# How does interest work?

## 04/24/2022

Interest is compensation for borrowing money. Whether it’s you lending to others or others lending to you, the lender requires a percentage of additional money paid. If the money were not being loaned out, the lender could use it for other purposes. But because it is, they require additional money. In other words, it’s the price of borrowing money. Additionally, interest could be in the sense of investing. If you put money into the bank, they’ll likely give you an additional percentage of money as interest; for banking with them.

Typical Interest rates are controlled by the individual bank and the bank policies are controlled by the “Fed” or federal reserve system.

** Simple Interest**

There’s two types of interest you may come across. Simple interest is based on the amount of the original loan or deposit. It’s the same every time. As you can imagine, simple interest would be more advantageous for the borrower. For example, if you invested $200 with a 3% interest rate over the course of 2 years, the first year, you’d get an additional $6; annual interest, calculated by multiplying the principal amount by the percentage, in this case 200 times .03. The second year, you’d get another $6, still calculated off the principal amount. Bringing you to a total of $12 interest.

**Compound interest**

The second type of interest is compound interest. Compound interest is calculated on both the principal amount and the accumulated interest, so it grows every time. An example of this would be, again, if you invested $200 with a 3% interest rate over the course of 2 years, the first year, you’d get an additional $6; annual interest, calculated by multiplying the principal amount by the percentage, in this case, 200 times .03. But the second year, you’d do 206 times .03, giving you $6.18, bringing you to a total of $12.18 interest.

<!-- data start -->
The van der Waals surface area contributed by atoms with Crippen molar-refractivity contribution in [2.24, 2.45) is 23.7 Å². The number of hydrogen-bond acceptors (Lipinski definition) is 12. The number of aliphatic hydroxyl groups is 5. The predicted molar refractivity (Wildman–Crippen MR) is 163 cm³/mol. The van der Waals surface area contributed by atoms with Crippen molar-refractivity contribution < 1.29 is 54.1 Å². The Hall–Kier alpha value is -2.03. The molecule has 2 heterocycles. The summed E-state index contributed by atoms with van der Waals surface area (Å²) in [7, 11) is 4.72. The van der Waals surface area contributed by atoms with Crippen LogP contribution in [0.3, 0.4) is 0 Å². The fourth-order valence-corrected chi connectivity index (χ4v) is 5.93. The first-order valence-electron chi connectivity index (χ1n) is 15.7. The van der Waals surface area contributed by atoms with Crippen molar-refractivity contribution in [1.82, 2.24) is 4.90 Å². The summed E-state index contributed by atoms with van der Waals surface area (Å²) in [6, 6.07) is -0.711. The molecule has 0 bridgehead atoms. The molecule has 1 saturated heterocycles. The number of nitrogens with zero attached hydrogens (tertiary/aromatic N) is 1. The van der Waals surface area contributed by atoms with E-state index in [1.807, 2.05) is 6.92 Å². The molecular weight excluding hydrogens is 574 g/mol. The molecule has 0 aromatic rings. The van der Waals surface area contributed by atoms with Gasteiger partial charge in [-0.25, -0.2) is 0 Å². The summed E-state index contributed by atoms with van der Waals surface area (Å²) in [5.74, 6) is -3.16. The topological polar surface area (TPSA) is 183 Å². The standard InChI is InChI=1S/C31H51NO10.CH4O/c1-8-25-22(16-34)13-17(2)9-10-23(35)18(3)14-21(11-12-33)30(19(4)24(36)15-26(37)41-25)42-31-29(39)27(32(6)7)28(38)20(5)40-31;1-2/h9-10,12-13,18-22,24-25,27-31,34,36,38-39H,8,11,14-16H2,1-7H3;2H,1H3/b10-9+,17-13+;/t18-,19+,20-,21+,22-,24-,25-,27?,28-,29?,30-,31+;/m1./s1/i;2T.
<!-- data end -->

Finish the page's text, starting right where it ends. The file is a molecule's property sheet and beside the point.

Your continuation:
** Loans**

There are lots of reasons you might take out a loan and there are lots of places you might take a loan from as well.

Personal loans would be for anything personal, large purchases, things like funeral expenses, home renovations, or consolidating debt.

Auto loans would be for purchasing a car.

Student loans are to pay for tuition or needed supplies, like textbooks or room and board.

Mortgage loans are for purchasing or refinancing property, like a house. Mortgage loan interest rates should not be confused with APR or annual percentage rate, which is the interest rate plus a variety of other fees and charges relating to real estate.

Home equity loans are loans that allow you to take out the amount of money secured by your property.

Credit builder loans are to improve your credit score.

You might get a loan from a bank, credit union, or online fast money lender.